I help/manage the finances of my wife, my siblings & my mother. This came about basically by me telling them just leaving everything in 1 bank account & 'staying loyal' to a bank wasn't doing them any good. Their response was could you do it for us. As i love to be able to help i said no problem.

    They have no desire to learn these things because they have no interest in it. I know the response on here would be 1) yeah but i bet they're happy to pick up the interest though (yes, of course they are, who wouldn't be) 2) show them how to do it themselves (like i just said they have no interest to do that) 3) well just don't do it and let them deal with it themselves (like i said, i get enjoyment out of helping others when i can).
    There's also other reasons for helping too. My wife - we're a team at the end of the day. My financial situation impacts hers as does hers mine. It's in both our interests for us to be at our best. My brother & sister - i don't want to see them making the mistakes i did & starting late in life. My mother - had my dad do everything for her as far as the money went & now he's no longer here she's on her own.

    I agree with you that managing your wife's affairs makes sense as you are a team and I also look after my mums as she thinks I am the most financially astute out of her children and as I say my dad died relatively young so she has needed some support over the years.

    Exactly. So long as i can be on track to retire at a decent age and be comfortable in retirement then i'm good. I don't really want to be working in to my 70s. I don't factor in the workplace pension in any calculations because my contributions to that are minimal (about £75-£80pm) and i treat it as a bonus to what i see as my pension - my SIPP.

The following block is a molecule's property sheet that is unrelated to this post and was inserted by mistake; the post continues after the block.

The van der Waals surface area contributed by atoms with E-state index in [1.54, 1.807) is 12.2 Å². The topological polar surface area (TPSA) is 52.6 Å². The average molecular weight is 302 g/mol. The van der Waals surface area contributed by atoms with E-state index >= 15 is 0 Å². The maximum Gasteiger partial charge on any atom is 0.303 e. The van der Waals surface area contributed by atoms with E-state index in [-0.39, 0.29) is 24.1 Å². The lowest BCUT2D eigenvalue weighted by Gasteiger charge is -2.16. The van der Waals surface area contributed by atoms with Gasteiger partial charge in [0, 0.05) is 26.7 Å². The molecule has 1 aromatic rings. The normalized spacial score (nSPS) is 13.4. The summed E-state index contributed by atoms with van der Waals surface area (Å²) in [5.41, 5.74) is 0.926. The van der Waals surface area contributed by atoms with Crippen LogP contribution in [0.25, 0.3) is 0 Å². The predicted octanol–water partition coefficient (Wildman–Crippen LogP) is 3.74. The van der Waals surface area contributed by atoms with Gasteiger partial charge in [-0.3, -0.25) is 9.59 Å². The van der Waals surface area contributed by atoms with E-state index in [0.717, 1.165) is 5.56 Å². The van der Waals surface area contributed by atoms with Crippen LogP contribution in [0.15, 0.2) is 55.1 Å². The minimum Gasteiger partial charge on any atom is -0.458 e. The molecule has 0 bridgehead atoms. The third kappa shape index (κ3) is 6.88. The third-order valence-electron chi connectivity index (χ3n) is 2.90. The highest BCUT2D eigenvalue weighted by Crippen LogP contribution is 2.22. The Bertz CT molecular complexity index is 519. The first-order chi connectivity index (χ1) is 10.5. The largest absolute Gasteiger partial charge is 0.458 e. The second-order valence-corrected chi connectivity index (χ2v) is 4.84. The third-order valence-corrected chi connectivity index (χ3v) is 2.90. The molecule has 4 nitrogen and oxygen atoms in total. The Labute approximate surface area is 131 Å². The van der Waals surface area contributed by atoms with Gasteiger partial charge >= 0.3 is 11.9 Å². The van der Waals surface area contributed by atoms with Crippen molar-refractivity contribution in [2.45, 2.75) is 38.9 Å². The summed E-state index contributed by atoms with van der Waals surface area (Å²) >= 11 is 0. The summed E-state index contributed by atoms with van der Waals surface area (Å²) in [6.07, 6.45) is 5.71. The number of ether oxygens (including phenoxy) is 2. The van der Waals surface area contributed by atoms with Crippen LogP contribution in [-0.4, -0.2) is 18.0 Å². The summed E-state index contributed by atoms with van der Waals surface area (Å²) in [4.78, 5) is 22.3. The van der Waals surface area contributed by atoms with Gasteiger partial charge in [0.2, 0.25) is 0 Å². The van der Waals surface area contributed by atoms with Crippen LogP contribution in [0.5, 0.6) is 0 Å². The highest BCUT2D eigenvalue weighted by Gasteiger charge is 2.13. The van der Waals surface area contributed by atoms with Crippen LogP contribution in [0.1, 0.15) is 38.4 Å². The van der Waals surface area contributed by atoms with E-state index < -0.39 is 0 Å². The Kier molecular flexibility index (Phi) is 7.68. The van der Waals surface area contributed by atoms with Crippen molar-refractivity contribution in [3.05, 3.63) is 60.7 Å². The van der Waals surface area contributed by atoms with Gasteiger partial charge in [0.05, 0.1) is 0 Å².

The only answer I would give to your last statement is don't underestimate your company pension scheme. Obviously your SIPP will have the same tax advantages as your company scheme but are you maximising the employers contribution? Presumably it is a DC pot as most are these days but usually your employer will match your contribution so upping it may be worthwhile. Depends on terms of the scheme though.

    I get the impression you are still relatively young so you are doing all the right things in saving for retirement presumably with a higher equity level than us ( VLS 80 or 100?) I did a spreadsheet for all our income streams in retirement and luckily for us underestimated the value of compound returns so in fact we could have retired several years earlier and have ended up more comfortable than we needed to be. Are you also using stocks and shares isas just in case the pension rules change on when you can access your SIPP?

    Well done on giving this your attention from relatively young. I have tried to drum the same message into our daughters and son in law and they are taking it on board.
    Early retired in December 2017

    I'm a Board Guide on the Debt-Free Wannabe, Mortgages and Endowments, Banking and Budgeting boards. I volunteer to help get your forum questions answered and keep the forum running smoothly. Any views are mine and not the official line of moneysavingexpert.com. Pease remember, board guides don't read every post. If you spot an illegal or inappropriate post then please report it to [email protected]
Sign In or Register to comment.

Quick links

Essential Money | Who & Where are you? | Work & Benefits | Household and travel | Shopping & Freebies | About MSE | The MoneySavers Arms | Covid-19 & Coronavirus Support